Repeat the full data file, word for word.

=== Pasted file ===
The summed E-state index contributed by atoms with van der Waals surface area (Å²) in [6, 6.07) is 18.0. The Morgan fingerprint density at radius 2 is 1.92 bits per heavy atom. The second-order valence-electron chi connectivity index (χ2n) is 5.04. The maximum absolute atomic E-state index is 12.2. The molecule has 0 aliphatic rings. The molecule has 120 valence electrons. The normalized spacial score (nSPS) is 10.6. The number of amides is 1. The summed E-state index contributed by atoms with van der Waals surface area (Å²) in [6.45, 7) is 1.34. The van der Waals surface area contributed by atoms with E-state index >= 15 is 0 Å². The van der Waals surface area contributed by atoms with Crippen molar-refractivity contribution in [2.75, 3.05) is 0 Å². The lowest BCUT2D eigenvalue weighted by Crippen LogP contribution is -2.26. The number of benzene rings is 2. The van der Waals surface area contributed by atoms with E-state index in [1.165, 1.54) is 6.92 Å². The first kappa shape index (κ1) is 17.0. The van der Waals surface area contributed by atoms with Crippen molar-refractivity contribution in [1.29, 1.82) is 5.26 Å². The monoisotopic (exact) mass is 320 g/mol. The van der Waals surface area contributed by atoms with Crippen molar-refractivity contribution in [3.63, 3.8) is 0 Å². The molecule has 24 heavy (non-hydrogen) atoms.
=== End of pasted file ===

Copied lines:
The summed E-state index contributed by atoms with van der Waals surface area (Å²) in [6, 6.07) is 18.0. The Morgan fingerprint density at radius 2 is 1.92 bits per heavy atom. The second-order valence-electron chi connectivity index (χ2n) is 5.04. The maximum absolute atomic E-state index is 12.2. The molecule has 0 aliphatic rings. The molecule has 120 valence electrons. The normalized spacial score (nSPS) is 10.6. The number of amides is 1. The summed E-state index contributed by atoms with van der Waals surface area (Å²) in [6.45, 7) is 1.34. The van der Waals surface area contributed by atoms with E-state index >= 15 is 0 Å². The van der Waals surface area contributed by atoms with Crippen molar-refractivity contribution in [2.75, 3.05) is 0 Å². The lowest BCUT2D eigenvalue weighted by Crippen LogP contribution is -2.26. The number of benzene rings is 2. The van der Waals surface area contributed by atoms with E-state index in [1.165, 1.54) is 6.92 Å². The first kappa shape index (κ1) is 17.0. The van der Waals surface area contributed by atoms with Crippen molar-refractivity contribution in [1.29, 1.82) is 5.26 Å². The monoisotopic (exact) mass is 320 g/mol. The van der Waals surface area contributed by atoms with Crippen molar-refractivity contribution in [3.63, 3.8) is 0 Å². The molecule has 24 heavy (non-hydrogen) atoms.